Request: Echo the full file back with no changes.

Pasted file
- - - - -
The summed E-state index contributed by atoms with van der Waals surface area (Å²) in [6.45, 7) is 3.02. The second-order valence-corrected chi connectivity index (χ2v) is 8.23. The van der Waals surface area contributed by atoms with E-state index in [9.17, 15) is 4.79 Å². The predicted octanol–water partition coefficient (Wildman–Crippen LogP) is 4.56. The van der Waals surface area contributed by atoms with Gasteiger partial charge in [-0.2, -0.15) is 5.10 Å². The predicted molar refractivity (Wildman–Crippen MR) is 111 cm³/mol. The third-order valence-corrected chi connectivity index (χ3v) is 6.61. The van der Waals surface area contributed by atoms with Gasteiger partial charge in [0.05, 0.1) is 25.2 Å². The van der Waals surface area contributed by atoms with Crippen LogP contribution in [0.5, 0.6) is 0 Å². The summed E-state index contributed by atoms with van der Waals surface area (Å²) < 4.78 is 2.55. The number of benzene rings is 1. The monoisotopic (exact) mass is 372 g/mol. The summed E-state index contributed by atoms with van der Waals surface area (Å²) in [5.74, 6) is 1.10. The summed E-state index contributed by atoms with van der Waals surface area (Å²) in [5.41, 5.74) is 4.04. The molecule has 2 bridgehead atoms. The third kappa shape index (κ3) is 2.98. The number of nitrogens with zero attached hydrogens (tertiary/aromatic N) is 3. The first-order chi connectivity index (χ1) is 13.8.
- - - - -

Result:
The summed E-state index contributed by atoms with van der Waals surface area (Å²) in [6.45, 7) is 3.02. The second-order valence-corrected chi connectivity index (χ2v) is 8.23. The van der Waals surface area contributed by atoms with E-state index in [9.17, 15) is 4.79 Å². The predicted octanol–water partition coefficient (Wildman–Crippen LogP) is 4.56. The van der Waals surface area contributed by atoms with Gasteiger partial charge in [-0.2, -0.15) is 5.10 Å². The predicted molar refractivity (Wildman–Crippen MR) is 111 cm³/mol. The third-order valence-corrected chi connectivity index (χ3v) is 6.61. The van der Waals surface area contributed by atoms with Gasteiger partial charge in [0.05, 0.1) is 25.2 Å². The van der Waals surface area contributed by atoms with Crippen LogP contribution in [0.5, 0.6) is 0 Å². The summed E-state index contributed by atoms with van der Waals surface area (Å²) < 4.78 is 2.55. The number of benzene rings is 1. The monoisotopic (exact) mass is 372 g/mol. The summed E-state index contributed by atoms with van der Waals surface area (Å²) in [5.74, 6) is 1.10. The summed E-state index contributed by atoms with van der Waals surface area (Å²) in [5.41, 5.74) is 4.04. The molecule has 2 bridgehead atoms. The third kappa shape index (κ3) is 2.98. The number of nitrogens with zero attached hydrogens (tertiary/aromatic N) is 3. The first-order chi connectivity index (χ1) is 13.8.